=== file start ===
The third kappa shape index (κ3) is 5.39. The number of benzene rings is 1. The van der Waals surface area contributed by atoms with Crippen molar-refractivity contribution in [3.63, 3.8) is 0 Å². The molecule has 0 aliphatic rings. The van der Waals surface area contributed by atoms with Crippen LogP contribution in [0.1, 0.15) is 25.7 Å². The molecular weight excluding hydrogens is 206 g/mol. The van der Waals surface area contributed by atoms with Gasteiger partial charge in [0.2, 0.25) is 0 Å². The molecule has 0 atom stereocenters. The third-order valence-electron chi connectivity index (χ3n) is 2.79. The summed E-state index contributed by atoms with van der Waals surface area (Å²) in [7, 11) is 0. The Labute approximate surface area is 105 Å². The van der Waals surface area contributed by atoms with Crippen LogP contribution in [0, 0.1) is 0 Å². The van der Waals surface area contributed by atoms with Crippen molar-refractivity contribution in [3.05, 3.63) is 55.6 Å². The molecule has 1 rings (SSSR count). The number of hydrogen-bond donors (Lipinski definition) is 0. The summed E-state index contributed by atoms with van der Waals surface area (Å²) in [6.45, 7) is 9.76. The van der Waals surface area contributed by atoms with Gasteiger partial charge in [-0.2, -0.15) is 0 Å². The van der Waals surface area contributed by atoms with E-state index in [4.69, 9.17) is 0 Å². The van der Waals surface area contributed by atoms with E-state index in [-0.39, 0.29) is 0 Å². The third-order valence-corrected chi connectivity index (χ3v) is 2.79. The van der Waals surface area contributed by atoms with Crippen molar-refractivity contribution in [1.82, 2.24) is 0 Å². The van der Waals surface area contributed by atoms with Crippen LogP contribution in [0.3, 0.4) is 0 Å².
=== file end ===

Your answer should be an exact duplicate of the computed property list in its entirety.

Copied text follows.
The third kappa shape index (κ3) is 5.39. The number of benzene rings is 1. The van der Waals surface area contributed by atoms with Crippen molar-refractivity contribution in [3.63, 3.8) is 0 Å². The molecule has 0 aliphatic rings. The van der Waals surface area contributed by atoms with Crippen LogP contribution in [0.1, 0.15) is 25.7 Å². The molecular weight excluding hydrogens is 206 g/mol. The van der Waals surface area contributed by atoms with Gasteiger partial charge in [0.2, 0.25) is 0 Å². The molecule has 0 atom stereocenters. The third-order valence-electron chi connectivity index (χ3n) is 2.79. The summed E-state index contributed by atoms with van der Waals surface area (Å²) in [7, 11) is 0. The Labute approximate surface area is 105 Å². The van der Waals surface area contributed by atoms with Crippen LogP contribution in [0, 0.1) is 0 Å². The van der Waals surface area contributed by atoms with Crippen molar-refractivity contribution in [3.05, 3.63) is 55.6 Å². The molecule has 1 rings (SSSR count). The number of hydrogen-bond donors (Lipinski definition) is 0. The summed E-state index contributed by atoms with van der Waals surface area (Å²) in [6.45, 7) is 9.76. The van der Waals surface area contributed by atoms with Gasteiger partial charge in [-0.2, -0.15) is 0 Å². The van der Waals surface area contributed by atoms with E-state index in [4.69, 9.17) is 0 Å². The van der Waals surface area contributed by atoms with E-state index in [-0.39, 0.29) is 0 Å². The third-order valence-corrected chi connectivity index (χ3v) is 2.79. The van der Waals surface area contributed by atoms with Crippen molar-refractivity contribution in [1.82, 2.24) is 0 Å². The van der Waals surface area contributed by atoms with Crippen LogP contribution in [0.3, 0.4) is 0 Å².